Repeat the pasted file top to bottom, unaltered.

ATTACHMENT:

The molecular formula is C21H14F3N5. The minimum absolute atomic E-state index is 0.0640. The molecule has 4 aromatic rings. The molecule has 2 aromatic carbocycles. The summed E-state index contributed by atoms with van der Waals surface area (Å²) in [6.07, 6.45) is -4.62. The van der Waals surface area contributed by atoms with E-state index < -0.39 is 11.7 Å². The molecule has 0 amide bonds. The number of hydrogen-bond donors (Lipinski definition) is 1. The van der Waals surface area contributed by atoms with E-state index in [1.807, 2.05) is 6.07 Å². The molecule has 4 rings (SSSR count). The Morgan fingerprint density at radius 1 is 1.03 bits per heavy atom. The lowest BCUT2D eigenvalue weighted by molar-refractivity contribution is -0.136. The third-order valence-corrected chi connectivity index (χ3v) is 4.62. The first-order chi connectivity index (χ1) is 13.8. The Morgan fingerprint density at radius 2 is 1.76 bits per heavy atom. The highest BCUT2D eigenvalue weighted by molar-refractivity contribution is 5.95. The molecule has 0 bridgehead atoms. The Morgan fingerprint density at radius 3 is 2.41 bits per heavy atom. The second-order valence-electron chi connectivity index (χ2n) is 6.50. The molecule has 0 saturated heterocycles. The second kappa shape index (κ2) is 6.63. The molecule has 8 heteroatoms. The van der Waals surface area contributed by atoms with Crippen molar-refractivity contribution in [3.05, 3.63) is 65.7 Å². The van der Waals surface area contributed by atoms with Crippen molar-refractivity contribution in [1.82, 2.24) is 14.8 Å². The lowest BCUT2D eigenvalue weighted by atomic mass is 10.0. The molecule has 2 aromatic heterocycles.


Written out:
The molecular formula is C21H14F3N5. The minimum absolute atomic E-state index is 0.0640. The molecule has 4 aromatic rings. The molecule has 2 aromatic carbocycles. The summed E-state index contributed by atoms with van der Waals surface area (Å²) in [6.07, 6.45) is -4.62. The van der Waals surface area contributed by atoms with E-state index < -0.39 is 11.7 Å². The molecule has 0 amide bonds. The number of hydrogen-bond donors (Lipinski definition) is 1. The van der Waals surface area contributed by atoms with E-state index in [1.807, 2.05) is 6.07 Å². The molecule has 4 rings (SSSR count). The Morgan fingerprint density at radius 1 is 1.03 bits per heavy atom. The lowest BCUT2D eigenvalue weighted by molar-refractivity contribution is -0.136. The third-order valence-corrected chi connectivity index (χ3v) is 4.62. The first-order chi connectivity index (χ1) is 13.8. The Morgan fingerprint density at radius 2 is 1.76 bits per heavy atom. The highest BCUT2D eigenvalue weighted by molar-refractivity contribution is 5.95. The molecule has 0 bridgehead atoms. The Morgan fingerprint density at radius 3 is 2.41 bits per heavy atom. The second-order valence-electron chi connectivity index (χ2n) is 6.50. The molecule has 0 saturated heterocycles. The second kappa shape index (κ2) is 6.63. The molecule has 8 heteroatoms. The van der Waals surface area contributed by atoms with Crippen molar-refractivity contribution in [3.05, 3.63) is 65.7 Å². The van der Waals surface area contributed by atoms with Crippen molar-refractivity contribution in [1.82, 2.24) is 14.8 Å². The lowest BCUT2D eigenvalue weighted by atomic mass is 10.0. The molecule has 2 aromatic heterocycles.